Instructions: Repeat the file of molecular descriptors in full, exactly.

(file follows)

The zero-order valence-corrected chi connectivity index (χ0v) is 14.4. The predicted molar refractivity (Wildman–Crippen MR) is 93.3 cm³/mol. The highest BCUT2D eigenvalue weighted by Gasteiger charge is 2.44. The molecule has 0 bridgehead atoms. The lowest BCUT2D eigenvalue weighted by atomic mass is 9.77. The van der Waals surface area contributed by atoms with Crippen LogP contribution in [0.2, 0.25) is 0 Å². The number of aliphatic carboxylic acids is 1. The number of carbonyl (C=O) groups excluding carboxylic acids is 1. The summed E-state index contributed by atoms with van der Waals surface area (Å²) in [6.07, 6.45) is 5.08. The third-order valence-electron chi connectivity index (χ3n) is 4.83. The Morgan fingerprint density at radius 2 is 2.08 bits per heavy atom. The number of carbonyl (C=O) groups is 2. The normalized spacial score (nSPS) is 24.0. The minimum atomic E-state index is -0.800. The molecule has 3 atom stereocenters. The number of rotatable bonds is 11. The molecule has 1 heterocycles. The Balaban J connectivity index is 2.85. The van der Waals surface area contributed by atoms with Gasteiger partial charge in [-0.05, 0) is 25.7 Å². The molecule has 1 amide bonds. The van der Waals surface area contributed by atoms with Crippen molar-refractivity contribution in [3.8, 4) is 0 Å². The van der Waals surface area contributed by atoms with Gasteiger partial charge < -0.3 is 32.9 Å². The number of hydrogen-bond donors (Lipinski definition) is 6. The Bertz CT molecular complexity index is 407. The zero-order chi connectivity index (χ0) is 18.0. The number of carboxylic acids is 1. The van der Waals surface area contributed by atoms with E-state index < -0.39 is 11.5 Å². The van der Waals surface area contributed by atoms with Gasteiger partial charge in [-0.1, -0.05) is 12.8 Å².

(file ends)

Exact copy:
The zero-order valence-corrected chi connectivity index (χ0v) is 14.4. The predicted molar refractivity (Wildman–Crippen MR) is 93.3 cm³/mol. The highest BCUT2D eigenvalue weighted by Gasteiger charge is 2.44. The molecule has 0 bridgehead atoms. The lowest BCUT2D eigenvalue weighted by atomic mass is 9.77. The van der Waals surface area contributed by atoms with Crippen LogP contribution in [0.2, 0.25) is 0 Å². The number of aliphatic carboxylic acids is 1. The number of carbonyl (C=O) groups excluding carboxylic acids is 1. The summed E-state index contributed by atoms with van der Waals surface area (Å²) in [6.07, 6.45) is 5.08. The third-order valence-electron chi connectivity index (χ3n) is 4.83. The Morgan fingerprint density at radius 2 is 2.08 bits per heavy atom. The number of carbonyl (C=O) groups is 2. The normalized spacial score (nSPS) is 24.0. The minimum atomic E-state index is -0.800. The molecule has 3 atom stereocenters. The number of rotatable bonds is 11. The molecule has 1 heterocycles. The Balaban J connectivity index is 2.85. The van der Waals surface area contributed by atoms with Gasteiger partial charge in [-0.05, 0) is 25.7 Å². The molecule has 1 amide bonds. The van der Waals surface area contributed by atoms with Crippen molar-refractivity contribution in [3.8, 4) is 0 Å². The van der Waals surface area contributed by atoms with Gasteiger partial charge < -0.3 is 32.9 Å². The number of hydrogen-bond donors (Lipinski definition) is 6. The Bertz CT molecular complexity index is 407. The zero-order chi connectivity index (χ0) is 18.0. The number of carboxylic acids is 1. The van der Waals surface area contributed by atoms with E-state index < -0.39 is 11.5 Å². The van der Waals surface area contributed by atoms with Gasteiger partial charge in [-0.1, -0.05) is 12.8 Å².